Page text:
* * *

Questions for Self-Reflection

1) What is the nature of my conflict with my family?

2) How long has this conflict been going on?

3) How does my family conflict affect me?

4) What kind of a relationship would I prefer with my family members?

5) Can I acknowledge that there is some hope for me to improve my relationship with my family members?
Chapter Three
When Your Perceptions of Reality Differ from Those of Your Parents

Each of us has his or her own unique perception of reality. That is part of being human. Although we may enjoy the challenge of interacting with people with alternate points of view, we usually tend to gravitate toward those with whom we share things in common. Many people are uncomfortable around others whose perspectives are radically different from their own. For this reason, some people avoid interacting with people of foreign cultures, avoid speaking in foreign languages, even avoid eating foreign foods. Likewise, many people are uncomfortable with a person diagnosed with a mental disorder, because he or she experiences reality differently.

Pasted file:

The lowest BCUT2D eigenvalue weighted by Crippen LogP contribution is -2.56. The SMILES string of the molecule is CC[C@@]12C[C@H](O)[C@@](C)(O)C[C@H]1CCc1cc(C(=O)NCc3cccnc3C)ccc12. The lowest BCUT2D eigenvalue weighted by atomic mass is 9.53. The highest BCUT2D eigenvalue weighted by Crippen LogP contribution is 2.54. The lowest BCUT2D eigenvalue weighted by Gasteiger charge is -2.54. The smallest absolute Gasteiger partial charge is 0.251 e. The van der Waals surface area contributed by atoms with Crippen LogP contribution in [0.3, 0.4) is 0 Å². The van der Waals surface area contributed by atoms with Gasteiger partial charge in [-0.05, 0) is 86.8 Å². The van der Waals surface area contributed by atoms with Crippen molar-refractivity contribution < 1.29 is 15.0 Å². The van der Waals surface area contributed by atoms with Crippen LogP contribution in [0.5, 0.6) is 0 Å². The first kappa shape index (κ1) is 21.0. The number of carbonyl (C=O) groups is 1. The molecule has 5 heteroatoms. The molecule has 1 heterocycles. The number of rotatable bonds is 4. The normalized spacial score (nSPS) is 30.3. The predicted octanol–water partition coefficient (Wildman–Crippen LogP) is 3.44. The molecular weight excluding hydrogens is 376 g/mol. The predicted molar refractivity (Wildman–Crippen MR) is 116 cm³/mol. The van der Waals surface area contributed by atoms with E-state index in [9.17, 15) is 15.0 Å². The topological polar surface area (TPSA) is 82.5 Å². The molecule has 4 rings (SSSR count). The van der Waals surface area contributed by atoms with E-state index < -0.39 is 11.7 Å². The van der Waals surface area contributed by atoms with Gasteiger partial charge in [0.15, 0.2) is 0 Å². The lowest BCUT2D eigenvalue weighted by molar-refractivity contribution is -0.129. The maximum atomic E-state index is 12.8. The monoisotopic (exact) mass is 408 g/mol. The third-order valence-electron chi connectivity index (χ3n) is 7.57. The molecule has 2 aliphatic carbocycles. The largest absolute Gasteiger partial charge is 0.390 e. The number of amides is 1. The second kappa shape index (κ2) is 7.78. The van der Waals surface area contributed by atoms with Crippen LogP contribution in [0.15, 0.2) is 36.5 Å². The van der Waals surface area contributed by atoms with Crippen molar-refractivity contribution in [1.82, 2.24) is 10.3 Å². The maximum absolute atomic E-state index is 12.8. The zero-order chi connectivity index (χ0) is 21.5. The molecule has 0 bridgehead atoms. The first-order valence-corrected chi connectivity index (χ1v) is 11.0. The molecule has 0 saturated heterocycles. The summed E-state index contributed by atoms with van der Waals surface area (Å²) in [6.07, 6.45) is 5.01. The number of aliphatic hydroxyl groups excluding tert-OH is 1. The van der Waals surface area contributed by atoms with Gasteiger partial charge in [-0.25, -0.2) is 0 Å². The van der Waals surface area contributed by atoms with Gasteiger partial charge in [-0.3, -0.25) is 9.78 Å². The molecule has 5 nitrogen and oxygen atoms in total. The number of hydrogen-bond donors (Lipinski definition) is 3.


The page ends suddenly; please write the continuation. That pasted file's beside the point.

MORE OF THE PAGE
This does not mean, however, that your perception of reality is necessarily wrong or inaccurate. Any study of the "mad" geniuses throughout history should be enough to dispel that myth. Also, sometimes people are diagnosed with mental disorders because their all-too-true perception of reality is too painful for the norm to accept. Our world has a long history of pathologizing-and marginalizing, stigmatizing, even medicating-truth-tellers. We, as therapists, have even witnessed people being labeled "delusional" or "paranoid," on top of whatever other disorders with which they might be diagnosed, for resisting being medicated!